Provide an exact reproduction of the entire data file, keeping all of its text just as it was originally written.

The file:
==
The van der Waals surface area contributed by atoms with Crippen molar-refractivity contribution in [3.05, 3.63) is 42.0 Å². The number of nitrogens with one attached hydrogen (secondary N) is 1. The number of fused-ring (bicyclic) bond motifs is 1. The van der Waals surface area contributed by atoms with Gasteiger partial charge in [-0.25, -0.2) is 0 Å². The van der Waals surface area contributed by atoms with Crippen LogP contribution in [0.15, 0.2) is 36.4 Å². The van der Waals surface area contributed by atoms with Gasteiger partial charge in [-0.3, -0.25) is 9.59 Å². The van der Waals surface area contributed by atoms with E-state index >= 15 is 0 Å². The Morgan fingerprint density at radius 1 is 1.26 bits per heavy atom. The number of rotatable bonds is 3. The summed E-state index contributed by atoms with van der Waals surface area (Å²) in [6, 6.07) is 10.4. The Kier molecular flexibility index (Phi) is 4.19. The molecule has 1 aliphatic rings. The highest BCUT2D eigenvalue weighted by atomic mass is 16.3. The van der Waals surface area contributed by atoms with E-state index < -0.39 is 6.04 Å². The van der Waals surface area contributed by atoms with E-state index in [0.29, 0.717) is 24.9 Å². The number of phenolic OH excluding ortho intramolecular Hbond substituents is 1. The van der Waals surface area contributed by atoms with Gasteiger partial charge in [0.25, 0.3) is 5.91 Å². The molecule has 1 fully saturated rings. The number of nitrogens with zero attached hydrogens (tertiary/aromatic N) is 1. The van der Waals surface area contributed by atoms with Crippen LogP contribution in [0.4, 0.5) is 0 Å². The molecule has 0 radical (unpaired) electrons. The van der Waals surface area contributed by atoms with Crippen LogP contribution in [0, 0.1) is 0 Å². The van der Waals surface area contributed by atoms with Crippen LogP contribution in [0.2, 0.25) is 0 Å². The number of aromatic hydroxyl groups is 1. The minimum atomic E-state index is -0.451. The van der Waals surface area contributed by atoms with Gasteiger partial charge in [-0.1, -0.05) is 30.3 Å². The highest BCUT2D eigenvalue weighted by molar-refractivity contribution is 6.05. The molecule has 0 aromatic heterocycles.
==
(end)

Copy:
The van der Waals surface area contributed by atoms with Crippen molar-refractivity contribution in [3.05, 3.63) is 42.0 Å². The number of nitrogens with one attached hydrogen (secondary N) is 1. The number of fused-ring (bicyclic) bond motifs is 1. The van der Waals surface area contributed by atoms with Gasteiger partial charge in [-0.25, -0.2) is 0 Å². The van der Waals surface area contributed by atoms with Crippen LogP contribution in [0.15, 0.2) is 36.4 Å². The van der Waals surface area contributed by atoms with Gasteiger partial charge in [-0.3, -0.25) is 9.59 Å². The van der Waals surface area contributed by atoms with E-state index >= 15 is 0 Å². The Morgan fingerprint density at radius 1 is 1.26 bits per heavy atom. The number of rotatable bonds is 3. The summed E-state index contributed by atoms with van der Waals surface area (Å²) in [6, 6.07) is 10.4. The Kier molecular flexibility index (Phi) is 4.19. The molecule has 1 aliphatic rings. The highest BCUT2D eigenvalue weighted by atomic mass is 16.3. The van der Waals surface area contributed by atoms with E-state index < -0.39 is 6.04 Å². The van der Waals surface area contributed by atoms with E-state index in [0.29, 0.717) is 24.9 Å². The number of phenolic OH excluding ortho intramolecular Hbond substituents is 1. The van der Waals surface area contributed by atoms with Gasteiger partial charge in [0.25, 0.3) is 5.91 Å². The molecule has 1 fully saturated rings. The number of nitrogens with zero attached hydrogens (tertiary/aromatic N) is 1. The van der Waals surface area contributed by atoms with Crippen LogP contribution in [0.4, 0.5) is 0 Å². The molecule has 0 radical (unpaired) electrons. The van der Waals surface area contributed by atoms with Crippen LogP contribution in [0, 0.1) is 0 Å². The van der Waals surface area contributed by atoms with Crippen LogP contribution in [0.2, 0.25) is 0 Å². The number of aromatic hydroxyl groups is 1. The minimum atomic E-state index is -0.451. The van der Waals surface area contributed by atoms with Gasteiger partial charge in [-0.1, -0.05) is 30.3 Å². The highest BCUT2D eigenvalue weighted by molar-refractivity contribution is 6.05. The molecule has 0 aromatic heterocycles.